Wednesday, April 26, 2006

When Will We Learn?

Since 1979, every American president on one level or another has had to address our relations with the nations that comprise the Middle East. Aside from Egypt and Israel, however, the revolving door of leaders and regimes in that region have reliably been unreliable, inconsistent, and extremely volatile. And with each Presidency, from Jimmy Carter's to George W. Bush's, a good chunk of each President's successes and failures are directly linked to the events in the region.

Over the past year or so, we've been forced to witness the rhetoric and the rancor of Iran's recently-installed President, Mahmoud Ahmadinejad. In addition to Mr. Ahmadinejad's inexplicable, baffling behavior vis-a-vis nuclear technology, whether for weapons or civilian-intended energy, and his blunt verbal attacks on Israel, it's fairly clear Iran's stances have created a hot spot in that region; considering the entire Middle East is a "hot spot," anything that instantly and inarguably ratchets up the heat is notable. And lest we forget, a literal stone's throw from Iran's diametric opposition to International Atomic Energy Agency conformity, there is the ongoing, no-end-in-site Iraq war.

With President Bush's approval ratings plummeting, many of his critics -- and there are many -- mostly point to the war in Iraq as the flashpoint which lit the fuse on his ticking Presidency. And while I agree with many of his critics that he has made several key errors in policy, both commission and omission, I can't help but wonder why people have become so galvanized against the war.

If the war was started simply because of this nation's interests in cheaper oil, then I could understand why the war itself was morally wrong. But even as simple and unintelligent as Bush may be, I don't believe that that was the imperative for this nation to go to war. And as we absorb story after story regarding suicide bombers, attacks on soldiers, and news accounts revealing bin Laden ally Abu Musab al-Zarqawi's latest attributed attacks, the one thing I wonder about is if these attacks -- and the war in Iraq -- wasn't happening, what would the "insurgents" in Iraq be doing? Where would they be? And what would they be planning elsewhere if not for the streets of Baghdad, Jordan and elsewhere? Put another way, if they were not being drawn to fight the West in Iraq, how many of them would be strapping on explosive belts and blowing themselves up in Tel Aviv or New York or Washington?

Whether or not the Bush Administration expected this contingency, ie that Islamic extremists would gravitate to Iraq to fight the West, is not irrelevant, but whether or not they forecasted this phenomenon is secondary to how it seems to be playing itself out. And inasmuch as the conflict has confined itself, thus far, largely to Iraq is interesting.

What I also found equally interesting, however, is the newly-elected leadership of the Palestinians. The group Hamas, which has been conducting terror operations in Israel for the past 15 years, has not used flowery language to hide the fact that they want to destroy Israel. However, yesterday an interesting news items was published on CNN here, in which Jordan discovered Hamas was smuggling weapons to be used for terror plots against Jordanians by Hamas. Of course Hamas denied the charges, but as Jordan described how Hamas members in Syria were stockpiling these weapons on Jordanian soil, and then invited Palestinian Authority President Mahmoud Abbas to inspect the weapons, the situation prompted him to describe the situation as increasingly "dangerous and ugly."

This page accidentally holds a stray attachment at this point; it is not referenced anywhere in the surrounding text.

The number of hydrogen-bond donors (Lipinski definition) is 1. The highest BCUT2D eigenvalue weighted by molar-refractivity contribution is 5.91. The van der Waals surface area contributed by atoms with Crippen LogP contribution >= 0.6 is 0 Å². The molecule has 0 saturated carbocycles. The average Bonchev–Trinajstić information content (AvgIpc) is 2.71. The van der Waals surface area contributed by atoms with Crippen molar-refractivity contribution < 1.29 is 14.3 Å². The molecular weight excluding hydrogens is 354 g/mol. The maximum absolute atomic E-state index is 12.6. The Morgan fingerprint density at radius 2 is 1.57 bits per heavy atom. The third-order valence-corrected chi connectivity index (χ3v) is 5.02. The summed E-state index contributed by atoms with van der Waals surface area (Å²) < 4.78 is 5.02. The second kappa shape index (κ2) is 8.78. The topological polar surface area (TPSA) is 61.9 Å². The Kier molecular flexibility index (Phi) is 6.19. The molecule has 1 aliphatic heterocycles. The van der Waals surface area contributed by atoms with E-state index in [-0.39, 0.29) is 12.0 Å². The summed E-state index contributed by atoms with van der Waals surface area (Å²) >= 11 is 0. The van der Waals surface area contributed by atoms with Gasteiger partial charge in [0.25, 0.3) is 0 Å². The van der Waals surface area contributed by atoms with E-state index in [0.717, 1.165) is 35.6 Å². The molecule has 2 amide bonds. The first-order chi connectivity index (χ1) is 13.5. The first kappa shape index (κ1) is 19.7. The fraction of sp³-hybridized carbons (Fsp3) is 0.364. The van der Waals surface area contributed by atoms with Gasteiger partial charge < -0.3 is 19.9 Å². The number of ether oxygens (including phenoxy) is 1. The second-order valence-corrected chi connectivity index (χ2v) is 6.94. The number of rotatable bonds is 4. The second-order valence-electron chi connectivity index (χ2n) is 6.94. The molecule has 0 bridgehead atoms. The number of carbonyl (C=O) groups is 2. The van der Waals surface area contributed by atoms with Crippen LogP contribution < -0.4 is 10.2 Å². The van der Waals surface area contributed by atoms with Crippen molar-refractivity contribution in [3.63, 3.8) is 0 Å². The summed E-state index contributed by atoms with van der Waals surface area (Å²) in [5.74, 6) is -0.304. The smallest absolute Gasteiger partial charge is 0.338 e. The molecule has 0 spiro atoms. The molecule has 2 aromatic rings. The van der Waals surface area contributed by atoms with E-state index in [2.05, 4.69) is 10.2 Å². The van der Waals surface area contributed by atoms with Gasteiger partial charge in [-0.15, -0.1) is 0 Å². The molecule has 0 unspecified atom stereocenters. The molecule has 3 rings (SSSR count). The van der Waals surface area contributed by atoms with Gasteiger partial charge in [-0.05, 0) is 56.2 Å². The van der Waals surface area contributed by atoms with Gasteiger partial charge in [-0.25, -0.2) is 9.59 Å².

It seems to me the point of these two stories, in tandem with Iran's desire to obtain nuclear technology, suggests that the doors, as Warren Zevon opined in his final album, are coming off the hinges. Iran, incidentally, has called for the dissolution of Israel and has threatened, if hit with sanctions over its "non-military" nuclear program, to both share the nuclear technology with other nations and to target US interests if military force is used against its nuclear production site.

Things are never simple in the Middle East, and while I understand -- on some level -- that the war in Iraq has shifted the focus, in one sense, to Baghdad and not to Tel Aviv, Washington, New York or Los Angeles, it seems to me that the heat is ramping up. Friday is the deadline for Iran to dismantle its nuclear program, which is clear it will not do voluntarily. So two days from now we'll see where this is going next. The one thing that is beneficial over this escalating situation is that we haven't heard a thing about North Korea's nuclear ambitions, which means that the spotlight -- and the pressure -- is off Kim Jong Il to quietly dismantle that nuclear program without losing face. In either case, the worry should be that men with ill will and some semblance of irrational behavior have the technology at their disposal to attack neighbors not with conventional military options but those which could eradicate cities, not in a matter of days or months but minutes.

Now, more than ever, duck and cover seems increasingly less an option and more a luxury that we don't have and never will again.

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